In order to obtain judicial review, a Medicare beneficiary whose claim has been denied must first exhaust multiple levels of administrative review. Specifically, the beneficiary must first request a “redetermination” by the administrative contractor that issued the initial denial and may subsequently request a “reconsideration” by a “qualified independent contractor, ” see Porzecanski v. Azar, 316 F.Supp.3d 11, 15 (D.D.C. 2018) (citing 42 C.F.R. § 405.940, § 405.960), then request a hearing with an administrative law judge (“ALJ”), see id. (citing 42 C.F.R. § 405.1000(a)), and finally appeal any adverse ruling by the ALJ to the Medicare Appeals Council (the Appeals Council), see 42 C.F.R. § 405.1102. The Appeals Council may then “decide on its own motion to review a decision or dismissal issued by an [ALJ], ” id. § 405.1110(a), and the Appeals Council's decision serves as the Secretary's “final” decision regarding the beneficiary's claim, see id. § 405.1130. If the Appeals Council-the final arbiter within the Medicare appeals process-“does not issue a decision, dismissal, or remand within [ninety] days of the beneficiary's request for review, the beneficiary may escalate the appeal to a federal district court.” Porzecanski, 316 F.Supp.3d at 15 (citing 42 C.F.R. §§ 405.1132(a), 405.1100(c)). Only beneficiaries who have exhausted this Medicare administrative coverage determination and appeals process may seek “judicial review of the Secretary's final decision[.] 42 U.S.C. § 1395ff(b)(1)(A).

Additionally, “judicial review shall not be available to [an] individual if the amount in controversy is less than [$1, 000].” 42 U.S.C. § 1395ff(b)(1)(E)(i). Because this amount is indexed to inflation, a beneficiary seeking judicial review in 2018 was required to satisfy an amount-in-controversy requirement of $1, 600. See Adjustment to the Amount in Controversy Threshold Amounts for Calendar Year 2019, 83 Fed.Reg. at 47, 620 (Sept. 20, 2018).

C. Factual Background
1. The Named Plaintiffs

The two named plaintiffs in this case, Carol Lewis and Douglas Sargent, are individuals who are Medicare eligible, see Compl. ¶¶ 20-21, have Type I brittle diabetes, see id. ¶¶ 97, 109, and have been denied coverage for CGMs based on the refusal to classify CGMs as “durable medical equipment” under CMS 1682-R, see id. ¶¶ 101-04, 113-25. It is undisputed that the two named plaintiffs have also fully exhausted their administrative remedies. See id. ¶ 8 (“Lewis is filing suit after a final decision of the Medicare Appeals Council . . . denying coverage of her Medicare claim (and, therefore, has exhausted her administrative remedies) ....Likewise, [ ] Sargent is filing suit after final decisions of the Medicare Appeals Council . . . denying coverage of his Medicare claim (and, therefore, has exhausted his administrative remedies)[.]); Def.'s 2d Opp'n at 38 (arguing that the named plaintiffs are not representative of the proposed class in part “because the requirement to exhaust and timely file is no bar to recovery by the named plaintiffs).[4]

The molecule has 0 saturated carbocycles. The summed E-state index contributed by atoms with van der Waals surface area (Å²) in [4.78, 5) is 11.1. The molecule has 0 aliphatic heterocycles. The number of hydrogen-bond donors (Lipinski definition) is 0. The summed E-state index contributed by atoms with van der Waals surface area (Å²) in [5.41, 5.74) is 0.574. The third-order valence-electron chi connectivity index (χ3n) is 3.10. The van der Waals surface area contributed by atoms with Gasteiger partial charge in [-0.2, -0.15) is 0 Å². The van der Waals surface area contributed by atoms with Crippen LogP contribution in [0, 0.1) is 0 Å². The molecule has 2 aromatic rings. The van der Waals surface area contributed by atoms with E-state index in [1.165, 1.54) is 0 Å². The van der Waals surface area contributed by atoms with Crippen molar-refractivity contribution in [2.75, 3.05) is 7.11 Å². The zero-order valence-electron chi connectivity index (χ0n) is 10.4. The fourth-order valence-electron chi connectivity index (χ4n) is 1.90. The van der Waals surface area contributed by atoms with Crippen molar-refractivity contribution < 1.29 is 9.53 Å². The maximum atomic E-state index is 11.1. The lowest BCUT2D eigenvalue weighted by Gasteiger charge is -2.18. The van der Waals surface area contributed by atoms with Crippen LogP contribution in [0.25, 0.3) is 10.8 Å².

2. The Putative Class

The plaintiffs seek to certify a class consisting of [a]ll persons whose claims for Medicare CGM coverage (whether Part B or Part C) were denied on the grounds that a CGMs are not durable medical equipment, and [were] not subsequently reversed on appeal, from December 13, 2012[, ] through the conclusion of this case.” Pls.' Mot. at 13-14. Thus, the putative class “consists of only those persons/claims that were/are rejected on the grounds that a CGM is not ‘durable medical equipment[, ]' i.e., the grounds articulated in CMS 1682-R. Id. at 14. The plaintiffs state that “the class of persons whose claims for Medicare CGM coverage has been rejected on the grounds that a CGM is not ‘durable medical equipment' is readily ascertainable” because “each claim so rejected was coded by the Secretary using” five specific codes. Id. According to the plaintiffs, this class would consist “of some 90, 000 people whose claims for CGM coverage were improperly denied.” Id. at 15.

D. Procedural Background

On March 23, 2020, the plaintiffs filed their class certification motion. See id. at 1. The Secretary filed his opposition on April 21, 2020, see Def's Opp'n at 1, the plaintiffs filed their reply on May 12, 2020, see Pls.' Reply at 1, the Secretary was permitted to file a surreply on May 22, 2020 see Def.'s Surreply at 1, and the plaintiffs were also permitted to file a surreply on May 29, 2020, see Pls.' Surreply at 1. On January 29, 2021, the Court granted in part and denied in part the Secretary's motion to dismiss, which had been filed a year before the plaintiffs filed their class certification motion on May 30, 2019. See Memorandum Opinion at 32 (Jan. 29, 2021), ECF No. 77. The Court dismissed Count I of the Complaint for failure to state a claim for which the plaintiffs would be entitled to relief under § 405(g) of the Medicare statute, finding that, while the plaintiffs had properly alleged violations of the APA later in their Complaint, there was no basis for them to receive relief under § 405(g) itself. See id. at 22 ([B]ecause Count I fails to allege the violation of any federal substantive law, the plaintiffs have failed to demonstrate entitlement to the relief requested.”). The Court also dismissed Count II of the Complaint also for failure to state a claim, finding that there was no viable entitlement to relief under § 706(1), “because this is not a case of agency inaction; it is instead a case of an agency's denial of coverage[, ] and [d]enials are final agency actions that may be...